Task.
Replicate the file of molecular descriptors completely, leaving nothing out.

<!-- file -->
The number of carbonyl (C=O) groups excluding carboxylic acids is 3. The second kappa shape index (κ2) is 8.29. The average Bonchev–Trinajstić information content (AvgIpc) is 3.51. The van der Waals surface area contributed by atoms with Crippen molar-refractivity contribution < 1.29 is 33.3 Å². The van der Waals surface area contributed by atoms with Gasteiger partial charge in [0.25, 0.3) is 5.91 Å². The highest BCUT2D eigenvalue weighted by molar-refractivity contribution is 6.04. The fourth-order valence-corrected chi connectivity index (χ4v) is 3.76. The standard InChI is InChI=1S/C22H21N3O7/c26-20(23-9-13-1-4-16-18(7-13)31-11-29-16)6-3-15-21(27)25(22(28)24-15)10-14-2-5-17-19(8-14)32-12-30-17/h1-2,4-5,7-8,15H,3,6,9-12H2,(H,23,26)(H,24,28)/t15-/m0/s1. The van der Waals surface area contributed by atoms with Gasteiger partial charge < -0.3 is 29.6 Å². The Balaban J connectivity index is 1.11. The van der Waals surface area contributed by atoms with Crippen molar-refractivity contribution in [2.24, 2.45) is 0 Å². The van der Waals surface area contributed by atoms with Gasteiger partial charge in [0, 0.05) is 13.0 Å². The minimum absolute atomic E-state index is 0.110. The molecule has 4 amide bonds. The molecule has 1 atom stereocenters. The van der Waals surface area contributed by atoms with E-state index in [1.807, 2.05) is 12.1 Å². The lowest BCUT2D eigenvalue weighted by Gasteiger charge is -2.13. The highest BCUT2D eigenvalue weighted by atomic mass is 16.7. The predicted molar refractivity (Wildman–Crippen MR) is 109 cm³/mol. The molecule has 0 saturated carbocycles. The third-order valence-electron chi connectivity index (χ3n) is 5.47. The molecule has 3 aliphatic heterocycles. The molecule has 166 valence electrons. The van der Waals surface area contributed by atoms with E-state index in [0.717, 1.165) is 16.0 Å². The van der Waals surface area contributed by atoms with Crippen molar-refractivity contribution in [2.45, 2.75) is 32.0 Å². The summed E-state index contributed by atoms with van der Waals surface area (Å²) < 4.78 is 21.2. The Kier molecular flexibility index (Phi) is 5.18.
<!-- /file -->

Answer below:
The number of carbonyl (C=O) groups excluding carboxylic acids is 3. The second kappa shape index (κ2) is 8.29. The average Bonchev–Trinajstić information content (AvgIpc) is 3.51. The van der Waals surface area contributed by atoms with Crippen molar-refractivity contribution < 1.29 is 33.3 Å². The van der Waals surface area contributed by atoms with Gasteiger partial charge in [0.25, 0.3) is 5.91 Å². The highest BCUT2D eigenvalue weighted by molar-refractivity contribution is 6.04. The fourth-order valence-corrected chi connectivity index (χ4v) is 3.76. The standard InChI is InChI=1S/C22H21N3O7/c26-20(23-9-13-1-4-16-18(7-13)31-11-29-16)6-3-15-21(27)25(22(28)24-15)10-14-2-5-17-19(8-14)32-12-30-17/h1-2,4-5,7-8,15H,3,6,9-12H2,(H,23,26)(H,24,28)/t15-/m0/s1. The van der Waals surface area contributed by atoms with Gasteiger partial charge < -0.3 is 29.6 Å². The Balaban J connectivity index is 1.11. The van der Waals surface area contributed by atoms with Crippen molar-refractivity contribution in [2.24, 2.45) is 0 Å². The van der Waals surface area contributed by atoms with Gasteiger partial charge in [0, 0.05) is 13.0 Å². The minimum absolute atomic E-state index is 0.110. The molecule has 4 amide bonds. The molecule has 1 atom stereocenters. The van der Waals surface area contributed by atoms with E-state index in [1.807, 2.05) is 12.1 Å². The lowest BCUT2D eigenvalue weighted by Gasteiger charge is -2.13. The highest BCUT2D eigenvalue weighted by atomic mass is 16.7. The predicted molar refractivity (Wildman–Crippen MR) is 109 cm³/mol. The molecule has 0 saturated carbocycles. The third-order valence-electron chi connectivity index (χ3n) is 5.47. The molecule has 3 aliphatic heterocycles. The molecule has 166 valence electrons. The van der Waals surface area contributed by atoms with E-state index in [0.717, 1.165) is 16.0 Å². The van der Waals surface area contributed by atoms with Crippen molar-refractivity contribution in [2.45, 2.75) is 32.0 Å². The summed E-state index contributed by atoms with van der Waals surface area (Å²) < 4.78 is 21.2. The Kier molecular flexibility index (Phi) is 5.18.